I had gone into 'The Bhuriman Show', comedian Bipro's very own feature at Naveed's Comedy Club, with high expectations. The show's brief had been relatable, the journey of a man's struggles with being fat and living in a conservative household with differing opinions.
The show started off with flying colours, host Sami Doha's opening set was hilarious. It had gotten the audience comfortable, eagerly awaiting his next joke. It was everything one could ask from an opening set. As it turned out, however, the main act left Doha hanging.
It is not easy to follow up a strong opening and continue along that trajectory as 'Bhuriman' Bipro soon found out.
The struggle that Bipro couldn't quite overcome was connecting with the audience. It was more of a recitation of stale jokes he had no doubt told a thousand times before. Jokes that probably felt fresh a year back but were clearly suffering from the wear and tear of time. There was no thought behind landing a delivery, not when he had to squeeze in each plot point of his life into an hour.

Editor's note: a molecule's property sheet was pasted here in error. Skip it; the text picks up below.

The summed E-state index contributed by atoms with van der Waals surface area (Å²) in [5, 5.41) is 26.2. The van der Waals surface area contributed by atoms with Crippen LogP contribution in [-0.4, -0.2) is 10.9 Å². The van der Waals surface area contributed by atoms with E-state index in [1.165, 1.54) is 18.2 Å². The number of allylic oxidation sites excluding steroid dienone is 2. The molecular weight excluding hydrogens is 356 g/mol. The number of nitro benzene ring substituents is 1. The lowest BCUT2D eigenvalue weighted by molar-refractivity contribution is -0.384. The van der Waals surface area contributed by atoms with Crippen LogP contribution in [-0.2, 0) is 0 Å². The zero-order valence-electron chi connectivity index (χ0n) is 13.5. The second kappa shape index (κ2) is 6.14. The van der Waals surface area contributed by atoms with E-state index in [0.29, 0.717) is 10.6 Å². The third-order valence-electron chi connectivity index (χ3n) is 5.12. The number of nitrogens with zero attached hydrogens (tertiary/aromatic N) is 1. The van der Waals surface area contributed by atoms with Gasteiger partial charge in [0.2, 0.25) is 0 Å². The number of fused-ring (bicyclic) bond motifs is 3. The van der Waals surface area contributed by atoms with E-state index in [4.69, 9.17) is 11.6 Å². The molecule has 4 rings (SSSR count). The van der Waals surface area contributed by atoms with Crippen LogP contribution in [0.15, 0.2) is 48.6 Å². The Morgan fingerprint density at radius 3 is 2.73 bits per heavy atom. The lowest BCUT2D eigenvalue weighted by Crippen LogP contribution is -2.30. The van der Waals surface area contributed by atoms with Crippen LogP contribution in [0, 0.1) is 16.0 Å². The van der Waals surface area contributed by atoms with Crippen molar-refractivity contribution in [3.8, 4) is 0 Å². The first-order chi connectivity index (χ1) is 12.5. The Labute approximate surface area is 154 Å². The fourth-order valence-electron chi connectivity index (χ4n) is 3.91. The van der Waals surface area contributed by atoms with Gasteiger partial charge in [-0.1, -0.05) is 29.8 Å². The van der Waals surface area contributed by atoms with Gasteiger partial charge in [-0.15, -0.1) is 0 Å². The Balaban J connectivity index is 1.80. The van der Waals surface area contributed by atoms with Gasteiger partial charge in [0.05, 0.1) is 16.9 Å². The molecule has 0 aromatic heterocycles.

It became painfully obvious as time went by that Bipro had watched too many comedy specials on Netflix and was trying to conform to the structure of those shows. Trouble is, you need to have enough substance in your stories if you want to connect with your audience.
In the end, all the aspects of his journey that was promised came up dreadfully short.
It's not a surprise that the funnier moments of the show came when he left his material for a moment to interact with the audience. Bipro is much better at having an organic off-the-cuff interaction. That is when the spark of the comedian that was promised came to life. Those few moments of humour certainly made the harder parts of the show easier to digest.
Setting aside what I hope is constructive criticism, it was still a genuinely entertaining time. In a city with nothing to do but eat in overpriced restaurants, watching 'The Bhuriman Show' at Naveed's Comedy Club for a mere Tk 200 was a welcome reprieve. It's important for the audience to support the comedian so they too can sustain this rare profession.
The hope is to not only help the comedian get better but help the comedy scene, in general, grow in a city that hungers for a good laugh.